Gender-Based Violence (GBV) – the silent pandemic

Written by Staff Writer

26/02/2021

By Mbuyiselo Botha, Commissioner at Commission for Gender Equality (CGE)

The world has been hit by an unprecedented, brutal and tragic pandemic, which has left bare the world’s insufficiencies when it comes to dealing with inequality. In South Africa, the impact has been especially severe, considering the already stark reality of inequality we are still battling – long into our democracy.

A Gendered Crisis?

But it is the gendered aspect of COVID-19 which I would like to focus on here. Due to the way our society is structured, this pandemic has had a disproportionate impact on women. Traditionally, it is women who carry water to homes in areas that do not have access to running water, it is women who look after the sick, while also ensuring that there is food on the table.

Women do not only represent the majority of workers in the health sector in the world, but they are said to do three times as much unpaid care work at home as men, according to UN Women. In addition, women are at the receiving end of increased abuse, due to the pandemic confining them at home, with their abusers, for longer periods of time than usual.

With law enforcement increasingly focusing and diverting more of its attention toward ensuring that South Africans abide by the stringent measures placed on our society during this period – especially during the earlier, stricter lockdown levels – the question is: What effect will this have on women and gender-based violence?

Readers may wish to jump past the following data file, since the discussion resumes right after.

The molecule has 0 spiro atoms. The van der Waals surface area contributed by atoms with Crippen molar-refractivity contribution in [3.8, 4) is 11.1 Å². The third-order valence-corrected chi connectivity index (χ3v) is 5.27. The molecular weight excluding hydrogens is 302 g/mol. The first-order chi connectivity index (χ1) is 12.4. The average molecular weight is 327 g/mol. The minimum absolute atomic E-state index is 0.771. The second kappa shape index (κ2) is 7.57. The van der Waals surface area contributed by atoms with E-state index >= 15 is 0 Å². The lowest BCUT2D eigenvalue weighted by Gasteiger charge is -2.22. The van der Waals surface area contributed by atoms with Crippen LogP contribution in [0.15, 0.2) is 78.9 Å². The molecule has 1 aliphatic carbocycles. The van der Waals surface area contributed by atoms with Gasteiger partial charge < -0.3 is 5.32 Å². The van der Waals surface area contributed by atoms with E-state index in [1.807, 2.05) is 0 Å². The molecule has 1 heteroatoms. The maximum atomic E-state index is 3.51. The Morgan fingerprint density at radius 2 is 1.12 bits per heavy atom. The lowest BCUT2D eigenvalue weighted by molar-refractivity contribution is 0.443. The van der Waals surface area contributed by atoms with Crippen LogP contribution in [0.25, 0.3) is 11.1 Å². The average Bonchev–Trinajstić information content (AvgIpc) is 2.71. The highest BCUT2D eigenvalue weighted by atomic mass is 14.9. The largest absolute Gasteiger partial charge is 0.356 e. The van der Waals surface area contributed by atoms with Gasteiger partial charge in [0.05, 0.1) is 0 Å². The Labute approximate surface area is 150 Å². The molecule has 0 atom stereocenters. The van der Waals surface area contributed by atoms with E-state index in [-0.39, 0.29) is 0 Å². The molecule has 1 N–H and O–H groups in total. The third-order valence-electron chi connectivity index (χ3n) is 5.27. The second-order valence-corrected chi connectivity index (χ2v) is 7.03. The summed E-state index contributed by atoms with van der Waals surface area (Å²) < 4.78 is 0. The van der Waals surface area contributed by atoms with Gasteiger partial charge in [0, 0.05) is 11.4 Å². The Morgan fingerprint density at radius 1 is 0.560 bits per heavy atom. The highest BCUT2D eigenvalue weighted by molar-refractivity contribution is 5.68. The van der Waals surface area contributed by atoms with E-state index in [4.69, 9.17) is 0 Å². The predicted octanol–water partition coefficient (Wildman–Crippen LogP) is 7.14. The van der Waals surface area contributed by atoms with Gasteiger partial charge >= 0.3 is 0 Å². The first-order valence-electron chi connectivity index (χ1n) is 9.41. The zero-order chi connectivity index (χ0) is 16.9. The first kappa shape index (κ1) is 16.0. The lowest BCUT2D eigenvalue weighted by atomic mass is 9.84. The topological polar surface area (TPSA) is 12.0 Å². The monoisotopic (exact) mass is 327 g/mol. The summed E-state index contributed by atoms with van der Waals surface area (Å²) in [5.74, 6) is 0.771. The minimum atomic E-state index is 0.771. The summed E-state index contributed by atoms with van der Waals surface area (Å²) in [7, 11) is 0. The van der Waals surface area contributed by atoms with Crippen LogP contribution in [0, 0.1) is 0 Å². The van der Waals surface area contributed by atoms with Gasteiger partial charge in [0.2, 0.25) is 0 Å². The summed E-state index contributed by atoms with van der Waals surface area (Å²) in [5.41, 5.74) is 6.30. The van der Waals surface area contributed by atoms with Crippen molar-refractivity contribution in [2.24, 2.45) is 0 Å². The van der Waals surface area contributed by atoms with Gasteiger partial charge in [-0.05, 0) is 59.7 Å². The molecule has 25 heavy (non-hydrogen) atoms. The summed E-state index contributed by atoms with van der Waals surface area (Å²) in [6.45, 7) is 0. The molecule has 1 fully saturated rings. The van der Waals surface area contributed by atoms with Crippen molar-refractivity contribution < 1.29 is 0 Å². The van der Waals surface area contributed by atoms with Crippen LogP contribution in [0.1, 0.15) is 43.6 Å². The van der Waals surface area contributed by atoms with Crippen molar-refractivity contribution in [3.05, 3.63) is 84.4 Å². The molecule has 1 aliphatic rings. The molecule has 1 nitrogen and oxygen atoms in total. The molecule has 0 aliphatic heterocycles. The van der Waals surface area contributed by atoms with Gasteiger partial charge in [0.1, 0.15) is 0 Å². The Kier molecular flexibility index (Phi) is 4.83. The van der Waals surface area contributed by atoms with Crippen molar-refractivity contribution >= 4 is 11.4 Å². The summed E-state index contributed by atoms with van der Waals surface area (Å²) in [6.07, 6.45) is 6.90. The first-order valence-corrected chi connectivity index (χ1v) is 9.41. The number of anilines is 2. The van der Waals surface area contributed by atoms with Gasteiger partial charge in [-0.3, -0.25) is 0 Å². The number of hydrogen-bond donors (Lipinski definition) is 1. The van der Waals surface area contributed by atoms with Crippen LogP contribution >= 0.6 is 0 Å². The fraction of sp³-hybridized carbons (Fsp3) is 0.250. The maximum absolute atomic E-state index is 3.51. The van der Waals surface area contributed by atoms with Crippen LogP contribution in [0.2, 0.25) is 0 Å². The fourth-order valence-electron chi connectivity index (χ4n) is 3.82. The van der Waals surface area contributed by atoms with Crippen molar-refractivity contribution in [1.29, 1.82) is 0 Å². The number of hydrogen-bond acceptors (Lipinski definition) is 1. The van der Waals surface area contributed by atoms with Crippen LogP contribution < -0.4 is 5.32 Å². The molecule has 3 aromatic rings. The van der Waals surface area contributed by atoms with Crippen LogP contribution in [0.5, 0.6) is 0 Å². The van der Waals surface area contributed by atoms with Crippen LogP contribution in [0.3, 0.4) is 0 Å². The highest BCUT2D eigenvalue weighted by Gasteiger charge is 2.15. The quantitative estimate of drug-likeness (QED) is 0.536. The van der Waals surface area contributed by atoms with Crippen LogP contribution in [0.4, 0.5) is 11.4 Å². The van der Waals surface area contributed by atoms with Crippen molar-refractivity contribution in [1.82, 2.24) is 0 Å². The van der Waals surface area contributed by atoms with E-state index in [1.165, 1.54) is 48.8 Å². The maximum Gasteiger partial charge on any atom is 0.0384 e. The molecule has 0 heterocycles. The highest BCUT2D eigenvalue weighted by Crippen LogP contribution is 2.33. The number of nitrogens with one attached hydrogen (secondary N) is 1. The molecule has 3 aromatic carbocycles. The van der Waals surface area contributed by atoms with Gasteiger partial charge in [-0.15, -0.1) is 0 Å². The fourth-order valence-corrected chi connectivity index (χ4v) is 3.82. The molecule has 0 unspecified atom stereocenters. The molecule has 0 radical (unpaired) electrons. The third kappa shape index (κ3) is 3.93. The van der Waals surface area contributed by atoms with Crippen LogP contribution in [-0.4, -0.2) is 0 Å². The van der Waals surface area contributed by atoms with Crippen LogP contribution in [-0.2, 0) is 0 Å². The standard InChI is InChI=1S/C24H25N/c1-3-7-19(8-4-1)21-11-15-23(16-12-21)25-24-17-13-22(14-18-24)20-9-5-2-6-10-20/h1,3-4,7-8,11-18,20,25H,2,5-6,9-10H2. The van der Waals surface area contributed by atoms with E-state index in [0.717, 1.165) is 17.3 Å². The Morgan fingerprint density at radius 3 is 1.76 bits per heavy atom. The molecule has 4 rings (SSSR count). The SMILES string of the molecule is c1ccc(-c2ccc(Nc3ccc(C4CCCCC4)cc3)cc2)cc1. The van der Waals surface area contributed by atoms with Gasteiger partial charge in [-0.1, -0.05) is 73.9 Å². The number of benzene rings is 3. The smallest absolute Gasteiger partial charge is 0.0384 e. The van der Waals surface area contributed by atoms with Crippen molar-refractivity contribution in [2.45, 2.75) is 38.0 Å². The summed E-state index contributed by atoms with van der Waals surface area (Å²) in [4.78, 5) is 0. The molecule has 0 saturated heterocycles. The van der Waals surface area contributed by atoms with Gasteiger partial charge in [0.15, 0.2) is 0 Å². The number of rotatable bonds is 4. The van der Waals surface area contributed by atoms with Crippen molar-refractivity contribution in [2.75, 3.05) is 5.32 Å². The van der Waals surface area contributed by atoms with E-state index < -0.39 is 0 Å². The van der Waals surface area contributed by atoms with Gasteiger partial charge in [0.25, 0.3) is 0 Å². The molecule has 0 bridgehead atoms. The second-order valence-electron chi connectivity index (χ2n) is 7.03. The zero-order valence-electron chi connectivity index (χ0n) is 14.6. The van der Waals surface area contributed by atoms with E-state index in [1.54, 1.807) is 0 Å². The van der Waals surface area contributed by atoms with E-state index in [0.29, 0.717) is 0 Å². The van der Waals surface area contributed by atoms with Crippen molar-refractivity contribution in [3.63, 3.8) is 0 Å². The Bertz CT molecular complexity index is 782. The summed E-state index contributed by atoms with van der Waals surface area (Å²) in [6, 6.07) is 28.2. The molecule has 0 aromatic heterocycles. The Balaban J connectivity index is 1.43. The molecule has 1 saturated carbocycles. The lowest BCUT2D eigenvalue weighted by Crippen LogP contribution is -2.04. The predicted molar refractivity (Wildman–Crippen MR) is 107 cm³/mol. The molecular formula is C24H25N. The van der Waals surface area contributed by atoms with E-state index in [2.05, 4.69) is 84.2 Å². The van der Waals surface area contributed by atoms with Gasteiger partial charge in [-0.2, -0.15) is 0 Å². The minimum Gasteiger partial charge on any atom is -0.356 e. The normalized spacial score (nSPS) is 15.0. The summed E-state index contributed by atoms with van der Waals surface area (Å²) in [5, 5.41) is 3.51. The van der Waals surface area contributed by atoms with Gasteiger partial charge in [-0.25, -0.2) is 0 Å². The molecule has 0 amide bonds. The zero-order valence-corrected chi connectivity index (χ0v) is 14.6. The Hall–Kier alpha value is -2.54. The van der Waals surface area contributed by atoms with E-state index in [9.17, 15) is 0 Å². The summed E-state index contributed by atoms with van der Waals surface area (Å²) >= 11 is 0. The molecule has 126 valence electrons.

Material Effects on Women in SA

And indeed, this pandemic has shown to have a material effect on women, who have experienced an increased rate of abuse as a result. During lockdown Level 5, the national Gender-Based Violence Command Centre is said to have received triple the number of calls from women who were trapped with their abusive partners at home. This is echoed by one of the findings of the 2020 multi-country study on the ‘Emerging effects of the COVID-19 pandemic on gender-based violence in Africa’ conducted by Men Engage and Sonke Gender Justice. The study found that “before COVID-19, for majority of the respondents the frequency of violence incidents was either indicated as ‘once’ or ‘a few times’ with 67%, 80%, 62% and 18% of responding females from Cameroon, DRC, Kenya and South Africa respectively indicating that the frequency was ‘a few times’. Majority of the females in all countries indicated that abuse happened ‘many times’ after the pandemic began.

Additionally, the difference in severity of abuse between the period before and during COVID-19 was noticeable with the majority of the respondents, 47%, 36% and 80% of the female respondents in Cameroon, DRC and South Africa respectively indicating that the abuse was severe after the lockdown measures were instigated”.